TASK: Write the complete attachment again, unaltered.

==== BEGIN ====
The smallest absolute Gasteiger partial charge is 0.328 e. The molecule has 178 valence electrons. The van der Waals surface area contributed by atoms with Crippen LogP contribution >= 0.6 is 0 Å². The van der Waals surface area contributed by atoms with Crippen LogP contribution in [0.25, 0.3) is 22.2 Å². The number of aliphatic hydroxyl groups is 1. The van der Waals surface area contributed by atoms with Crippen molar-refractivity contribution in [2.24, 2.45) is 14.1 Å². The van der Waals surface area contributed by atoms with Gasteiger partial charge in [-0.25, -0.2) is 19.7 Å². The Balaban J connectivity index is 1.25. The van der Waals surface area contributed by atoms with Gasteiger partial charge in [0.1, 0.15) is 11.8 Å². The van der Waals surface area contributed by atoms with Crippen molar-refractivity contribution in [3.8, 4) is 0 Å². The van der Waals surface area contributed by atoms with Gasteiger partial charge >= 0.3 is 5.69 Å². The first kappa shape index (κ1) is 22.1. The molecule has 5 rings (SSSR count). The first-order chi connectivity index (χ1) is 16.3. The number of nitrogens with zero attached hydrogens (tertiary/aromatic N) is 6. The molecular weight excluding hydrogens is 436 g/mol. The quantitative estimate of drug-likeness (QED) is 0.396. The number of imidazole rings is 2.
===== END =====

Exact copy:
The smallest absolute Gasteiger partial charge is 0.328 e. The molecule has 178 valence electrons. The van der Waals surface area contributed by atoms with Crippen LogP contribution >= 0.6 is 0 Å². The van der Waals surface area contributed by atoms with Crippen LogP contribution in [0.25, 0.3) is 22.2 Å². The number of aliphatic hydroxyl groups is 1. The van der Waals surface area contributed by atoms with Crippen molar-refractivity contribution in [2.24, 2.45) is 14.1 Å². The van der Waals surface area contributed by atoms with Gasteiger partial charge in [-0.25, -0.2) is 19.7 Å². The Balaban J connectivity index is 1.25. The van der Waals surface area contributed by atoms with Gasteiger partial charge in [0.1, 0.15) is 11.8 Å². The van der Waals surface area contributed by atoms with Crippen molar-refractivity contribution in [3.8, 4) is 0 Å². The van der Waals surface area contributed by atoms with Gasteiger partial charge >= 0.3 is 5.69 Å². The first kappa shape index (κ1) is 22.1. The molecule has 5 rings (SSSR count). The first-order chi connectivity index (χ1) is 16.3. The number of nitrogens with zero attached hydrogens (tertiary/aromatic N) is 6. The molecular weight excluding hydrogens is 436 g/mol. The quantitative estimate of drug-likeness (QED) is 0.396. The number of imidazole rings is 2.